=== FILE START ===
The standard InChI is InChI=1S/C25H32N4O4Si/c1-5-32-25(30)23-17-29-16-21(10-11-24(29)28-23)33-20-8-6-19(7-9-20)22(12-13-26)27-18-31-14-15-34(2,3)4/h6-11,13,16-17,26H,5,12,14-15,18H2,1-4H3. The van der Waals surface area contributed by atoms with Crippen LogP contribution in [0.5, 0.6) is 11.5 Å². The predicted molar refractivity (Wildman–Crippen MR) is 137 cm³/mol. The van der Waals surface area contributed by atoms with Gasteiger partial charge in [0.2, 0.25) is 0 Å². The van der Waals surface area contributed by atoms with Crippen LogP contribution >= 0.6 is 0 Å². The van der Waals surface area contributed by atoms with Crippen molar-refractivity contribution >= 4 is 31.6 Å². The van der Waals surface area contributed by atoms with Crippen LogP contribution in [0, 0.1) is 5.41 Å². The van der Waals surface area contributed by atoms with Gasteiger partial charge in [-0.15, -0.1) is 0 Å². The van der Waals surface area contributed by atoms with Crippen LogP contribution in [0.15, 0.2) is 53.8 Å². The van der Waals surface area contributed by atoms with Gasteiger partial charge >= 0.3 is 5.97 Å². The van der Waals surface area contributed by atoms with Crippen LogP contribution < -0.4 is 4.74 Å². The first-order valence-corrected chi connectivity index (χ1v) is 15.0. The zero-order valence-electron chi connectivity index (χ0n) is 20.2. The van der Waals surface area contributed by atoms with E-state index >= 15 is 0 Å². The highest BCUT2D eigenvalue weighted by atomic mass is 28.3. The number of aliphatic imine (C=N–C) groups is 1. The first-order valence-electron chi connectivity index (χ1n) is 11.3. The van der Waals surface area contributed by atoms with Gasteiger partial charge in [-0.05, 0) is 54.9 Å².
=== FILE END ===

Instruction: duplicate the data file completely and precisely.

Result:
The standard InChI is InChI=1S/C25H32N4O4Si/c1-5-32-25(30)23-17-29-16-21(10-11-24(29)28-23)33-20-8-6-19(7-9-20)22(12-13-26)27-18-31-14-15-34(2,3)4/h6-11,13,16-17,26H,5,12,14-15,18H2,1-4H3. The van der Waals surface area contributed by atoms with Crippen LogP contribution in [0.5, 0.6) is 11.5 Å². The predicted molar refractivity (Wildman–Crippen MR) is 137 cm³/mol. The van der Waals surface area contributed by atoms with Gasteiger partial charge in [0.2, 0.25) is 0 Å². The van der Waals surface area contributed by atoms with Crippen LogP contribution >= 0.6 is 0 Å². The van der Waals surface area contributed by atoms with Crippen molar-refractivity contribution >= 4 is 31.6 Å². The van der Waals surface area contributed by atoms with Crippen LogP contribution in [0, 0.1) is 5.41 Å². The van der Waals surface area contributed by atoms with Gasteiger partial charge in [-0.15, -0.1) is 0 Å². The van der Waals surface area contributed by atoms with Crippen LogP contribution in [0.15, 0.2) is 53.8 Å². The van der Waals surface area contributed by atoms with Gasteiger partial charge >= 0.3 is 5.97 Å². The van der Waals surface area contributed by atoms with Crippen LogP contribution < -0.4 is 4.74 Å². The first-order valence-corrected chi connectivity index (χ1v) is 15.0. The zero-order valence-electron chi connectivity index (χ0n) is 20.2. The van der Waals surface area contributed by atoms with E-state index >= 15 is 0 Å². The highest BCUT2D eigenvalue weighted by atomic mass is 28.3. The number of aliphatic imine (C=N–C) groups is 1. The first-order valence-electron chi connectivity index (χ1n) is 11.3. The van der Waals surface area contributed by atoms with Gasteiger partial charge in [-0.05, 0) is 54.9 Å².